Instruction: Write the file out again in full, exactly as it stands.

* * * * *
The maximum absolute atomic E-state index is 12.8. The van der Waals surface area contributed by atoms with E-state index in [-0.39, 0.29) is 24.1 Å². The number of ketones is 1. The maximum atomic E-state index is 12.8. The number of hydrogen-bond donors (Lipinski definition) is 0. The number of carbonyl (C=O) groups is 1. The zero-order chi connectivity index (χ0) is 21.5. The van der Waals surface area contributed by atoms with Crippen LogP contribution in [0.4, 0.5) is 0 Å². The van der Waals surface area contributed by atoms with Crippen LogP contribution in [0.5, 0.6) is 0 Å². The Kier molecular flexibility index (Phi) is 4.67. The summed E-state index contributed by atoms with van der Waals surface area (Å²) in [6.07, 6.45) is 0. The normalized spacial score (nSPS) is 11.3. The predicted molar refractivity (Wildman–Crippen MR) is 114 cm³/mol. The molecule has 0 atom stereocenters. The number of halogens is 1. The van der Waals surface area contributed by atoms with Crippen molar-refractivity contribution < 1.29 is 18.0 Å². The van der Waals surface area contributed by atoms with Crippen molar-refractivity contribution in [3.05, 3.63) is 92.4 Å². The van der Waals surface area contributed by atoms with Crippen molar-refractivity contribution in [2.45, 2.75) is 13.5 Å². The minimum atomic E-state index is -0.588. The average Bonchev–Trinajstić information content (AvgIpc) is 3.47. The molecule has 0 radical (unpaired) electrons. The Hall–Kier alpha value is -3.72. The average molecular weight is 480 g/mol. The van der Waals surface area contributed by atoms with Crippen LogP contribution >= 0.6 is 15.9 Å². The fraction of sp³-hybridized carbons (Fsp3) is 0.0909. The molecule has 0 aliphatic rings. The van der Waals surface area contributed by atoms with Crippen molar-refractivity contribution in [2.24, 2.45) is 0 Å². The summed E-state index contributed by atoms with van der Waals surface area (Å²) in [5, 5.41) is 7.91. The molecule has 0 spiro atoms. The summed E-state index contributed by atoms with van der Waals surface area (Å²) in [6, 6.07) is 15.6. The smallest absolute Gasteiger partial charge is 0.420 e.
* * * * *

The maximum absolute atomic E-state index is 12.8. The van der Waals surface area contributed by atoms with E-state index in [-0.39, 0.29) is 24.1 Å². The number of ketones is 1. The maximum atomic E-state index is 12.8. The number of hydrogen-bond donors (Lipinski definition) is 0. The number of carbonyl (C=O) groups is 1. The zero-order chi connectivity index (χ0) is 21.5. The van der Waals surface area contributed by atoms with Crippen LogP contribution in [0.4, 0.5) is 0 Å². The van der Waals surface area contributed by atoms with Crippen LogP contribution in [0.5, 0.6) is 0 Å². The Kier molecular flexibility index (Phi) is 4.67. The summed E-state index contributed by atoms with van der Waals surface area (Å²) in [6.07, 6.45) is 0. The normalized spacial score (nSPS) is 11.3. The predicted molar refractivity (Wildman–Crippen MR) is 114 cm³/mol. The molecule has 0 atom stereocenters. The number of halogens is 1. The van der Waals surface area contributed by atoms with Crippen molar-refractivity contribution < 1.29 is 18.0 Å². The van der Waals surface area contributed by atoms with Crippen molar-refractivity contribution in [3.05, 3.63) is 92.4 Å². The van der Waals surface area contributed by atoms with Crippen molar-refractivity contribution in [2.45, 2.75) is 13.5 Å². The minimum atomic E-state index is -0.588. The average Bonchev–Trinajstić information content (AvgIpc) is 3.47. The molecule has 0 radical (unpaired) electrons. The Hall–Kier alpha value is -3.72. The average molecular weight is 480 g/mol. The van der Waals surface area contributed by atoms with Crippen LogP contribution >= 0.6 is 15.9 Å². The fraction of sp³-hybridized carbons (Fsp3) is 0.0909. The molecule has 0 aliphatic rings. The van der Waals surface area contributed by atoms with Crippen molar-refractivity contribution in [2.24, 2.45) is 0 Å². The summed E-state index contributed by atoms with van der Waals surface area (Å²) in [5, 5.41) is 7.91. The molecule has 0 spiro atoms. The summed E-state index contributed by atoms with van der Waals surface area (Å²) in [6, 6.07) is 15.6. The smallest absolute Gasteiger partial charge is 0.420 e.